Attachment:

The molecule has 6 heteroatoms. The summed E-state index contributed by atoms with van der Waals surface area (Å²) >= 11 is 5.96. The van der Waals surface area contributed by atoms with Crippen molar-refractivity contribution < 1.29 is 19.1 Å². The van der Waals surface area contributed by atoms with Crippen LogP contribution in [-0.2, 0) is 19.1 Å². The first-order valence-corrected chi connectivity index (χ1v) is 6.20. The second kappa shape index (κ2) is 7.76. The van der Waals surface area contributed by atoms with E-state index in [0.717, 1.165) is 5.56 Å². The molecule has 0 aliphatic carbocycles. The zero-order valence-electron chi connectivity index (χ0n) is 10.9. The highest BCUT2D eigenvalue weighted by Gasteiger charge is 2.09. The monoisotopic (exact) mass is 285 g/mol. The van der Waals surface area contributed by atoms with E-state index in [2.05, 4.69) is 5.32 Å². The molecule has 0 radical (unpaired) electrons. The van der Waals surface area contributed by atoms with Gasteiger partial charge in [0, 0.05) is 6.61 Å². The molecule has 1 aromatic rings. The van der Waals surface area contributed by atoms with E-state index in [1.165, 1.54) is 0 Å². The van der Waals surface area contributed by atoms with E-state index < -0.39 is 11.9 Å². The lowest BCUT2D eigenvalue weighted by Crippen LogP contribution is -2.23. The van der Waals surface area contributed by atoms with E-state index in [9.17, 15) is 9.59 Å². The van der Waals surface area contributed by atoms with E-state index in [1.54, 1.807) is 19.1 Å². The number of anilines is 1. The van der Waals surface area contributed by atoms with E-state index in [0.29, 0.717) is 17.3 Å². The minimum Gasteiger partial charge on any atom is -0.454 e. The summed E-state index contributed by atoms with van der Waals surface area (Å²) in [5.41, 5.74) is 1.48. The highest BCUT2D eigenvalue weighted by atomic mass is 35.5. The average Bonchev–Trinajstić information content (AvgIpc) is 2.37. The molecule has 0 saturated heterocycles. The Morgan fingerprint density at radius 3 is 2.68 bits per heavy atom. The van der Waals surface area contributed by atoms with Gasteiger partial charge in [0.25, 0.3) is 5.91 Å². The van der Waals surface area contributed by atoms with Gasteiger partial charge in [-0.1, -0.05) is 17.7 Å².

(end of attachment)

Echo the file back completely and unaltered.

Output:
The molecule has 6 heteroatoms. The summed E-state index contributed by atoms with van der Waals surface area (Å²) >= 11 is 5.96. The van der Waals surface area contributed by atoms with Crippen molar-refractivity contribution < 1.29 is 19.1 Å². The van der Waals surface area contributed by atoms with Crippen LogP contribution in [-0.2, 0) is 19.1 Å². The first-order valence-corrected chi connectivity index (χ1v) is 6.20. The second kappa shape index (κ2) is 7.76. The van der Waals surface area contributed by atoms with E-state index in [0.717, 1.165) is 5.56 Å². The molecule has 0 aliphatic carbocycles. The zero-order valence-electron chi connectivity index (χ0n) is 10.9. The highest BCUT2D eigenvalue weighted by Gasteiger charge is 2.09. The monoisotopic (exact) mass is 285 g/mol. The van der Waals surface area contributed by atoms with E-state index in [2.05, 4.69) is 5.32 Å². The molecule has 0 radical (unpaired) electrons. The van der Waals surface area contributed by atoms with Gasteiger partial charge in [0, 0.05) is 6.61 Å². The molecule has 1 aromatic rings. The van der Waals surface area contributed by atoms with E-state index in [1.165, 1.54) is 0 Å². The van der Waals surface area contributed by atoms with E-state index < -0.39 is 11.9 Å². The lowest BCUT2D eigenvalue weighted by Crippen LogP contribution is -2.23. The van der Waals surface area contributed by atoms with E-state index in [9.17, 15) is 9.59 Å². The van der Waals surface area contributed by atoms with E-state index in [1.54, 1.807) is 19.1 Å². The number of anilines is 1. The van der Waals surface area contributed by atoms with E-state index in [0.29, 0.717) is 17.3 Å². The minimum Gasteiger partial charge on any atom is -0.454 e. The summed E-state index contributed by atoms with van der Waals surface area (Å²) in [5.41, 5.74) is 1.48. The highest BCUT2D eigenvalue weighted by atomic mass is 35.5. The average Bonchev–Trinajstić information content (AvgIpc) is 2.37. The molecule has 0 saturated heterocycles. The Morgan fingerprint density at radius 3 is 2.68 bits per heavy atom. The van der Waals surface area contributed by atoms with Gasteiger partial charge in [0.25, 0.3) is 5.91 Å². The van der Waals surface area contributed by atoms with Gasteiger partial charge in [-0.1, -0.05) is 17.7 Å².